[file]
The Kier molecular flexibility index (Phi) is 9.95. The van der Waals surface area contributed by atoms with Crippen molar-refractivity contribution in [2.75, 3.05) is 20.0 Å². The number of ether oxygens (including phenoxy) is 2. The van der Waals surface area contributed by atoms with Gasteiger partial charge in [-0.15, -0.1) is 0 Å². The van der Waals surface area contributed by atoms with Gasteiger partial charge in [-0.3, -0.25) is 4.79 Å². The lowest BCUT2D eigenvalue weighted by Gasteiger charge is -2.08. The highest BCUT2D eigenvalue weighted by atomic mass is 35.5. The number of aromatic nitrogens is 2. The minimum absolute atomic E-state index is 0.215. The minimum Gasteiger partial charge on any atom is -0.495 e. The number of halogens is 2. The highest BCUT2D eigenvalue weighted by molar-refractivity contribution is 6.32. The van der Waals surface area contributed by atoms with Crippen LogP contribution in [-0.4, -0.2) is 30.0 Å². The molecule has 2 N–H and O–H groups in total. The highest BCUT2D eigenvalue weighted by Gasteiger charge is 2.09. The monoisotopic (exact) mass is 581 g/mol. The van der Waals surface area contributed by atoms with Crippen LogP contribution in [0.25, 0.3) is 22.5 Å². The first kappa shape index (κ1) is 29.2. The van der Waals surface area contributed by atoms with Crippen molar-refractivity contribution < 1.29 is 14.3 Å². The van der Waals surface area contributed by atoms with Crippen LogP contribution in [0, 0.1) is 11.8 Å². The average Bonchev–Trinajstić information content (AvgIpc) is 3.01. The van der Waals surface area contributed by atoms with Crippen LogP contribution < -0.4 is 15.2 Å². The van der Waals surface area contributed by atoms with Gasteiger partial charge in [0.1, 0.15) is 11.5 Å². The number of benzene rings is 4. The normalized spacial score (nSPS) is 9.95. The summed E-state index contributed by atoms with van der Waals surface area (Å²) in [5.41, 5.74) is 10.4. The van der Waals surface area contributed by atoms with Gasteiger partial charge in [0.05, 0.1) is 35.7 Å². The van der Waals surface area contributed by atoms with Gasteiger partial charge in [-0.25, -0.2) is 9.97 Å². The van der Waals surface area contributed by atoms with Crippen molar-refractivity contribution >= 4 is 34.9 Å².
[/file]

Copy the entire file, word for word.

The Kier molecular flexibility index (Phi) is 9.95. The van der Waals surface area contributed by atoms with Crippen molar-refractivity contribution in [2.75, 3.05) is 20.0 Å². The number of ether oxygens (including phenoxy) is 2. The van der Waals surface area contributed by atoms with Gasteiger partial charge in [-0.15, -0.1) is 0 Å². The van der Waals surface area contributed by atoms with Gasteiger partial charge in [-0.3, -0.25) is 4.79 Å². The lowest BCUT2D eigenvalue weighted by Gasteiger charge is -2.08. The highest BCUT2D eigenvalue weighted by atomic mass is 35.5. The number of aromatic nitrogens is 2. The minimum absolute atomic E-state index is 0.215. The minimum Gasteiger partial charge on any atom is -0.495 e. The number of halogens is 2. The highest BCUT2D eigenvalue weighted by molar-refractivity contribution is 6.32. The van der Waals surface area contributed by atoms with Crippen LogP contribution in [-0.4, -0.2) is 30.0 Å². The molecule has 2 N–H and O–H groups in total. The highest BCUT2D eigenvalue weighted by Gasteiger charge is 2.09. The monoisotopic (exact) mass is 581 g/mol. The van der Waals surface area contributed by atoms with Crippen LogP contribution in [0.25, 0.3) is 22.5 Å². The first kappa shape index (κ1) is 29.2. The van der Waals surface area contributed by atoms with Crippen molar-refractivity contribution < 1.29 is 14.3 Å². The van der Waals surface area contributed by atoms with Crippen LogP contribution in [0, 0.1) is 11.8 Å². The average Bonchev–Trinajstić information content (AvgIpc) is 3.01. The van der Waals surface area contributed by atoms with Crippen LogP contribution < -0.4 is 15.2 Å². The van der Waals surface area contributed by atoms with Gasteiger partial charge in [0.1, 0.15) is 11.5 Å². The number of benzene rings is 4. The normalized spacial score (nSPS) is 9.95. The summed E-state index contributed by atoms with van der Waals surface area (Å²) in [5.41, 5.74) is 10.4. The van der Waals surface area contributed by atoms with Gasteiger partial charge in [0.05, 0.1) is 35.7 Å². The van der Waals surface area contributed by atoms with Gasteiger partial charge in [-0.25, -0.2) is 9.97 Å². The van der Waals surface area contributed by atoms with Crippen molar-refractivity contribution >= 4 is 34.9 Å².